How important is the first RN job for a future NP?
- 0Dec 3, '12 by bdyeamansHello everyone. Let me elaborate. I am a new RN and former teacher. I entered nursing school intending to go on and get my FNP, and still intend to. I am interviewing for my first RN job, and wonder how selective I should be with my FNP goal in mind. Obviously, I don't intend to go into hospice or mental health presently, but I am interviewing for an IMCU position at an outlying hospital and a NICU position at a centrally located hospital. I am both ACLS and PALS certified. Everything I have read and heard stresses that advanced practice nurses need critical care experience. The IMCU position requires ECG knowledge, and I was thinking that it would be a good way to get some experience that I could later parlay into a position in the CICU or another ICU or the ED. It seems that the NICU would not be as advantageous for my long term goals, but I wonder whether that may be an incorrect assumption, or whether that might be outweighed by the fact that I could, at some point in the future, try to transfer to another department in the hospital. Any advice would be appreciated. Thank you.
- 1Dec 3, '12 by ChristineNIf you want to specifically be an FNP and not an acute care NP, then I personally do not agree that the ICU is the best place to be. You will learn things, but if your goal is to work in primary care with stable pts, ICU is nothing like that. I am not familiar with the term IMCU, is that a step-down unit? I think a step-down unit would be a good place for a new grad, especially one that wants to go back to school.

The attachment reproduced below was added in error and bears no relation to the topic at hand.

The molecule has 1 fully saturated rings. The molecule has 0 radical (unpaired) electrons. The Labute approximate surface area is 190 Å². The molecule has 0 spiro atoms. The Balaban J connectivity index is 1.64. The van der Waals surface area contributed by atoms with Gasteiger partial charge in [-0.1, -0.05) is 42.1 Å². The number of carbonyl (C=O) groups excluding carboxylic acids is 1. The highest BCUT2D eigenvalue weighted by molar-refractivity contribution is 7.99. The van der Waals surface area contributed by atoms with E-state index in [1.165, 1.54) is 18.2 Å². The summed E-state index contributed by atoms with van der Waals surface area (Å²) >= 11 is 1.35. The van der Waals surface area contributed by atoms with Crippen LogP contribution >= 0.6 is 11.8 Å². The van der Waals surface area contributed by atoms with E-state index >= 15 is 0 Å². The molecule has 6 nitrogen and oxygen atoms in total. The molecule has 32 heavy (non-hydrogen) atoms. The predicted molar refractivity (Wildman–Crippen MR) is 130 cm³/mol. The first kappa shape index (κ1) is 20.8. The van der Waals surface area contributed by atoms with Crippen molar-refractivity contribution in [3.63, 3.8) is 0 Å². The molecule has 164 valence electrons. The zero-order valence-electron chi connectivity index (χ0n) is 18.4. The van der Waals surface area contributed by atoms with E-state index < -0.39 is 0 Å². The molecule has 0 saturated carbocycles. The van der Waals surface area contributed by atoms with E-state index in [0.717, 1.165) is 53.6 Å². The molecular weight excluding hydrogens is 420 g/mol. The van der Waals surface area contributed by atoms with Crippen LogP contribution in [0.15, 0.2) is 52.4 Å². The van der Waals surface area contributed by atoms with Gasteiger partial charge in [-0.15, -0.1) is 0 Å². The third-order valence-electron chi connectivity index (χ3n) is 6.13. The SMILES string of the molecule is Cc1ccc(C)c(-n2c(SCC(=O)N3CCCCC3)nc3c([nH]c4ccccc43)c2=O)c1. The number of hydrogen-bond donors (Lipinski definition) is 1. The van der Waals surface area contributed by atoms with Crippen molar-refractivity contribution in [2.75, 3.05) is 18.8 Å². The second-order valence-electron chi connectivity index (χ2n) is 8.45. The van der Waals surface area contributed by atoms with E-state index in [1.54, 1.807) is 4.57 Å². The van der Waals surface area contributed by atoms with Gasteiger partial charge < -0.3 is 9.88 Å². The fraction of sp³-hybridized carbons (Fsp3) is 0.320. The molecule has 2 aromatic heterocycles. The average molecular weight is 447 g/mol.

I personally think that if you have your choice of units, ER would be the best at preparing you for FNP. You will see the critical care pts like in ICU, but will also have stable pts that will come in for antibiotics or a splint or whatever. It is hard for new grads to find work though, so I would just take whatever you can get.
- 0Dec 3, '12 by bdyeamansChristineN,
Thanks for answering. I am interviewing for the two positions this week, so I may not have to choose if I don't get an offer. It sounds like you agree that the step-down unit would be more advantageous for someone who wants to be an FNP, and I had thought the same. Take care.
- 0Dec 4, '12 by HouTx GuideI agree with PP - FNP work is focused on outpatient/clinic care. Good assessment skills are very important, but acute problems are quickly handed off to appropriate settings. The AP programs that require ICU experience are CRNA & those that focus on inpt care, such as NICU or Acute Care NP, who may work with Hospitalists/Intensivists to manage critically ill patients.
PP is also correct - new grads very rarely have an opportunity to 'pick and choose' these days. You may have to just take what is offered and go from there. FNPs work with all ages of patients, so a broad base of clinical experience would serve as a great foundation for this type of practice.